The Triassic period is a division of earth’s history spanning from around 252 to 201 million years ago, and during which global faunas were radically reorganised in the wake of the Permian mass extinction. The climate of the Triassic was typically arid and hot. During this period, the supercontinent of Pangaea began to gradually break apart, opening the Tethys Ocean. Recovery from the Permian mass extinction lasted up to 10 million years. In the oceans, surviving invertebrates including corals, cephalopods (such as ammonites) and echinoderms began to diversify. Marine reptiles became abundant and reached colossal sizes by the end of the Triassic. On land, archosaurs, a group of reptiles including crocodilians and dinosaurs, began to flourish. Mammal-like reptiles, on the other hand, became smaller and less diverse. The end Triassic is also characterised by a mass extinction event. Around 76% of all species, including the conodonts (a successful group of jawless fish), many archosaurs (with the notable exception of dinosaurs) and large amphibians were wiped out.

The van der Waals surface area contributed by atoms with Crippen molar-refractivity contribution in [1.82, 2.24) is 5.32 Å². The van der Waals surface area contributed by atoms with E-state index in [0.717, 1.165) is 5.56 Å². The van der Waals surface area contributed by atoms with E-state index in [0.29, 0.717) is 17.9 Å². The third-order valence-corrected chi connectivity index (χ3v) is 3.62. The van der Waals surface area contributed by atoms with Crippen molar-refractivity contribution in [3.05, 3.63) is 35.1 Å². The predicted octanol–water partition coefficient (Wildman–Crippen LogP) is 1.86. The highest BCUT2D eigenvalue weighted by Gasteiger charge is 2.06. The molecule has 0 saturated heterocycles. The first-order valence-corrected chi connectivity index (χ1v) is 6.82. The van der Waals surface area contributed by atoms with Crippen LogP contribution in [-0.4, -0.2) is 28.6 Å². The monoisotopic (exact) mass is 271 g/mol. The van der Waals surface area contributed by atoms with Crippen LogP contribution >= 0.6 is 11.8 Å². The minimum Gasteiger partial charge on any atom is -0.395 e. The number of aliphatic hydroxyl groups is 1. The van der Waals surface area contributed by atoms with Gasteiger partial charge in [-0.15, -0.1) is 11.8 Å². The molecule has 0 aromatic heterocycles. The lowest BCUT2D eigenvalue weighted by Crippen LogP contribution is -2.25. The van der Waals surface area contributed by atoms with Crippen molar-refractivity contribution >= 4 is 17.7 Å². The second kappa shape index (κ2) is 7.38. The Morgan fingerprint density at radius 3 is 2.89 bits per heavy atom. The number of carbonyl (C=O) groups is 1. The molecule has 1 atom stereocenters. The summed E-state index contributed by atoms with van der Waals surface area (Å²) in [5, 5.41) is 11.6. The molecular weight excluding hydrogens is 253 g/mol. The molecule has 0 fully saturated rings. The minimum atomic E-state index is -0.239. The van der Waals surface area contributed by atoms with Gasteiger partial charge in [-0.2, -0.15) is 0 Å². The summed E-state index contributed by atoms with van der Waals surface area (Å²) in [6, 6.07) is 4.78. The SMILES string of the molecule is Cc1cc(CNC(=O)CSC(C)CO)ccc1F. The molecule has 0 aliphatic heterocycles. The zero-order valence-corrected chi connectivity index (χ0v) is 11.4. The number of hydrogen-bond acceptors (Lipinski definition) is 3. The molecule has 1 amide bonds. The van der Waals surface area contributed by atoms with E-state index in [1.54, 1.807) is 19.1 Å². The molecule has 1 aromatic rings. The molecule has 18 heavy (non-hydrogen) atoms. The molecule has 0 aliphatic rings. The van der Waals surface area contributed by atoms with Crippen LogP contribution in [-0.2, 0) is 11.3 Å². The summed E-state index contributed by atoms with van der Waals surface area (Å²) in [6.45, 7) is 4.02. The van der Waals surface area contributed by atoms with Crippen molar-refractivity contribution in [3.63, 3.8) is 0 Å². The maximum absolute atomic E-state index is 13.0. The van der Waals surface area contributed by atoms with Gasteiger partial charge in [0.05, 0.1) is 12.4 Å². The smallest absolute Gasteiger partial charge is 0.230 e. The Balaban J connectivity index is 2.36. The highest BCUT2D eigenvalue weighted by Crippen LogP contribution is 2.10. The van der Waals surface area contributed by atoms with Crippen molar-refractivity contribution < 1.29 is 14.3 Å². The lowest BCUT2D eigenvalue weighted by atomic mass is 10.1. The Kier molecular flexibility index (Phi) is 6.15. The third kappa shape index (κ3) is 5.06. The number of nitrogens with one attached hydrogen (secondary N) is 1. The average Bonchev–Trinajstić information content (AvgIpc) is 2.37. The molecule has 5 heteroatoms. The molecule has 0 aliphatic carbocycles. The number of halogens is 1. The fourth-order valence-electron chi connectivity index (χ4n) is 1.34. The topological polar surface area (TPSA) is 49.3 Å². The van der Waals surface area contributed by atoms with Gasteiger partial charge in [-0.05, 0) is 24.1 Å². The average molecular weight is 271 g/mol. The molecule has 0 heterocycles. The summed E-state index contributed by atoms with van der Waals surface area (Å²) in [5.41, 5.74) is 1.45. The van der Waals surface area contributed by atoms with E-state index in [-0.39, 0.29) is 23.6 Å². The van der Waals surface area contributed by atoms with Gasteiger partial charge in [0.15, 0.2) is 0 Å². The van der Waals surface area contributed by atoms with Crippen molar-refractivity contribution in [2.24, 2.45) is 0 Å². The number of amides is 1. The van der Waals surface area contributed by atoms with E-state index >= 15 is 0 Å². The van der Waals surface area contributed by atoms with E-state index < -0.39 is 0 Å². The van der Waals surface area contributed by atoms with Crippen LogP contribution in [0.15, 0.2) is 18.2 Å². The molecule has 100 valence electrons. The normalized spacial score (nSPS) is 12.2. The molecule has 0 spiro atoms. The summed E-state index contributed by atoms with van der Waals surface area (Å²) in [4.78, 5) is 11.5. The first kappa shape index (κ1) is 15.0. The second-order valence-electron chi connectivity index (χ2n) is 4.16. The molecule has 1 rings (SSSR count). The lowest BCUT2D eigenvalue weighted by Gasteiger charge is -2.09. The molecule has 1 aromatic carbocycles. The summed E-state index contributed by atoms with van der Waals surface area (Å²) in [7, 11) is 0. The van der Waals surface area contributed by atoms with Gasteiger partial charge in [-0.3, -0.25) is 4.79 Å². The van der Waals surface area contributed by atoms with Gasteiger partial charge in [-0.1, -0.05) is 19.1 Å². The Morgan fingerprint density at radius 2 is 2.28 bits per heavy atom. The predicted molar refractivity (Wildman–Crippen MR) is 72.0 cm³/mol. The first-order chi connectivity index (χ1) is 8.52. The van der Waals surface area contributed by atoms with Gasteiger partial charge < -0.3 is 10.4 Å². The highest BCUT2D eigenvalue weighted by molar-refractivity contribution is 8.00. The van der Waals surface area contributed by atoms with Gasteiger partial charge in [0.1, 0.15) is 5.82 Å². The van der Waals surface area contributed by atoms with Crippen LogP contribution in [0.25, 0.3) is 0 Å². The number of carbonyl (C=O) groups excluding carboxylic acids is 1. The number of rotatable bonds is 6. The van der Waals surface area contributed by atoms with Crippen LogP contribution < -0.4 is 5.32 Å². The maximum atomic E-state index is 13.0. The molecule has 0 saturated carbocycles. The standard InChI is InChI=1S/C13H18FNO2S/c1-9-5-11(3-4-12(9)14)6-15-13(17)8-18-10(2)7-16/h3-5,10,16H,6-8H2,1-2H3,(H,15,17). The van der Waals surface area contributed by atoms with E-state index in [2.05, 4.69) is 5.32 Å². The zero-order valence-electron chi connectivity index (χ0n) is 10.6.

Published on December 1st, 2013 | by David Marshall
What are Mass extinctions, how are they quantified, what are the driving forces behind them, how bad were the ones in the past and will we have more in the future? To answer these questions we [&hellip... Read More →